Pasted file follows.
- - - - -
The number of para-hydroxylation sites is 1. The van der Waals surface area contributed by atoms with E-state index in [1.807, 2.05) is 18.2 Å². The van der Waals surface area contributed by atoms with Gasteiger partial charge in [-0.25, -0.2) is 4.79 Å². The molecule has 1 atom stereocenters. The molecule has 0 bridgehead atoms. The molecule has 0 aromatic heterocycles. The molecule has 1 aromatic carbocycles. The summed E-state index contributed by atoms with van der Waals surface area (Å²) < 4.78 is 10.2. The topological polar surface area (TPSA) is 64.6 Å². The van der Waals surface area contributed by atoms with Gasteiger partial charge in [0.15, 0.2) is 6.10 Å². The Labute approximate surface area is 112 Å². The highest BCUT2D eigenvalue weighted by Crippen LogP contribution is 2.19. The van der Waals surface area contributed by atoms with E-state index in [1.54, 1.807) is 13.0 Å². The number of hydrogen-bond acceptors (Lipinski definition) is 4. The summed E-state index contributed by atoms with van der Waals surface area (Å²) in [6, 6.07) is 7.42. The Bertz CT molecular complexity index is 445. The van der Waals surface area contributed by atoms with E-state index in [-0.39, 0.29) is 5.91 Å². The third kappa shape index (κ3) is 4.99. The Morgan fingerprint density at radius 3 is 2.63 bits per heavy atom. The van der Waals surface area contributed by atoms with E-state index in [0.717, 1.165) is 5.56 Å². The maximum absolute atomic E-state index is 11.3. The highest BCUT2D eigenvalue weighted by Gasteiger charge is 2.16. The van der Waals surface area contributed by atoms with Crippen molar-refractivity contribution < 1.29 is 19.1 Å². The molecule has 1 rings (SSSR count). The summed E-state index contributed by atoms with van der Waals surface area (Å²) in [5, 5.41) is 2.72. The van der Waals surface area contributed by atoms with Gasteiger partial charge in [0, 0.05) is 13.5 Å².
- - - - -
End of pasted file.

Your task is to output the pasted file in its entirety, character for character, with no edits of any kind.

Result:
The number of para-hydroxylation sites is 1. The van der Waals surface area contributed by atoms with E-state index in [1.807, 2.05) is 18.2 Å². The van der Waals surface area contributed by atoms with Gasteiger partial charge in [-0.25, -0.2) is 4.79 Å². The molecule has 1 atom stereocenters. The molecule has 0 bridgehead atoms. The molecule has 0 aromatic heterocycles. The molecule has 1 aromatic carbocycles. The summed E-state index contributed by atoms with van der Waals surface area (Å²) < 4.78 is 10.2. The topological polar surface area (TPSA) is 64.6 Å². The van der Waals surface area contributed by atoms with Gasteiger partial charge in [0.15, 0.2) is 6.10 Å². The Labute approximate surface area is 112 Å². The highest BCUT2D eigenvalue weighted by Crippen LogP contribution is 2.19. The van der Waals surface area contributed by atoms with E-state index in [1.54, 1.807) is 13.0 Å². The number of hydrogen-bond acceptors (Lipinski definition) is 4. The summed E-state index contributed by atoms with van der Waals surface area (Å²) in [6, 6.07) is 7.42. The Bertz CT molecular complexity index is 445. The van der Waals surface area contributed by atoms with E-state index in [-0.39, 0.29) is 5.91 Å². The third kappa shape index (κ3) is 4.99. The Morgan fingerprint density at radius 3 is 2.63 bits per heavy atom. The van der Waals surface area contributed by atoms with E-state index in [0.717, 1.165) is 5.56 Å². The maximum absolute atomic E-state index is 11.3. The highest BCUT2D eigenvalue weighted by Gasteiger charge is 2.16. The van der Waals surface area contributed by atoms with Crippen molar-refractivity contribution < 1.29 is 19.1 Å². The molecule has 1 rings (SSSR count). The summed E-state index contributed by atoms with van der Waals surface area (Å²) in [5, 5.41) is 2.72. The van der Waals surface area contributed by atoms with Gasteiger partial charge in [0, 0.05) is 13.5 Å².